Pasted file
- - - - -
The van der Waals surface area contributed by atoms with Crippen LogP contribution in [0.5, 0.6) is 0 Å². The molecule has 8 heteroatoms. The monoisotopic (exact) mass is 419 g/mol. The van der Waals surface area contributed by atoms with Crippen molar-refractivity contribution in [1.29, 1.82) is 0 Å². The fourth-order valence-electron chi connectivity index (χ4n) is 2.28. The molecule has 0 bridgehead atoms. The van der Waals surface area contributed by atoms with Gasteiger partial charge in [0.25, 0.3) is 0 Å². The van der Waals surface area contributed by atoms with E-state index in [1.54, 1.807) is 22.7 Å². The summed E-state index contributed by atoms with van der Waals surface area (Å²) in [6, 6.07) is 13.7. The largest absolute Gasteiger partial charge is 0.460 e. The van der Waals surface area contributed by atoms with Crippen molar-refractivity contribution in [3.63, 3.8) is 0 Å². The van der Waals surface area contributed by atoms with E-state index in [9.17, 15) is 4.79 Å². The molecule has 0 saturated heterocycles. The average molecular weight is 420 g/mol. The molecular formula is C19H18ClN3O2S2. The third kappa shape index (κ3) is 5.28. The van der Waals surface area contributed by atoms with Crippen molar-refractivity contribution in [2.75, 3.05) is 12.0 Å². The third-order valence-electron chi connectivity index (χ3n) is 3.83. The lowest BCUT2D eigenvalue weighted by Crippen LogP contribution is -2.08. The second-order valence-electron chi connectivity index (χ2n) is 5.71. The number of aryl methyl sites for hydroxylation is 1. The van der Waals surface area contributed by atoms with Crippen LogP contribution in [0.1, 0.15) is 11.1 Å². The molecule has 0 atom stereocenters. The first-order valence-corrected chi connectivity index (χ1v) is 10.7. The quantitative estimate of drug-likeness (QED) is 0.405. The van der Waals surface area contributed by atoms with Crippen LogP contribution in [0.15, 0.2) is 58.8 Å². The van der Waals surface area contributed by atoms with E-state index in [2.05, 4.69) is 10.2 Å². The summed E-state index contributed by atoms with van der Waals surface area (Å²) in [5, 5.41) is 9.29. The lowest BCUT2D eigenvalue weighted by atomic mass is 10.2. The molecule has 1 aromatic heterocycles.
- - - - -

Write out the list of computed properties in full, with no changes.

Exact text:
The van der Waals surface area contributed by atoms with Crippen LogP contribution in [0.5, 0.6) is 0 Å². The molecule has 8 heteroatoms. The monoisotopic (exact) mass is 419 g/mol. The van der Waals surface area contributed by atoms with Crippen molar-refractivity contribution in [1.29, 1.82) is 0 Å². The fourth-order valence-electron chi connectivity index (χ4n) is 2.28. The molecule has 0 bridgehead atoms. The van der Waals surface area contributed by atoms with Gasteiger partial charge in [0.25, 0.3) is 0 Å². The van der Waals surface area contributed by atoms with E-state index in [1.54, 1.807) is 22.7 Å². The summed E-state index contributed by atoms with van der Waals surface area (Å²) in [6, 6.07) is 13.7. The largest absolute Gasteiger partial charge is 0.460 e. The van der Waals surface area contributed by atoms with Crippen molar-refractivity contribution in [3.63, 3.8) is 0 Å². The van der Waals surface area contributed by atoms with E-state index in [9.17, 15) is 4.79 Å². The molecule has 0 saturated heterocycles. The average molecular weight is 420 g/mol. The molecular formula is C19H18ClN3O2S2. The third kappa shape index (κ3) is 5.28. The van der Waals surface area contributed by atoms with Crippen molar-refractivity contribution in [2.75, 3.05) is 12.0 Å². The third-order valence-electron chi connectivity index (χ3n) is 3.83. The lowest BCUT2D eigenvalue weighted by Crippen LogP contribution is -2.08. The second-order valence-electron chi connectivity index (χ2n) is 5.71. The number of aryl methyl sites for hydroxylation is 1. The van der Waals surface area contributed by atoms with Crippen LogP contribution in [0.1, 0.15) is 11.1 Å². The molecule has 0 atom stereocenters. The first-order valence-corrected chi connectivity index (χ1v) is 10.7. The quantitative estimate of drug-likeness (QED) is 0.405. The van der Waals surface area contributed by atoms with Crippen LogP contribution in [0.15, 0.2) is 58.8 Å². The van der Waals surface area contributed by atoms with E-state index in [2.05, 4.69) is 10.2 Å². The summed E-state index contributed by atoms with van der Waals surface area (Å²) in [5, 5.41) is 9.29. The lowest BCUT2D eigenvalue weighted by atomic mass is 10.2. The molecule has 1 aromatic heterocycles.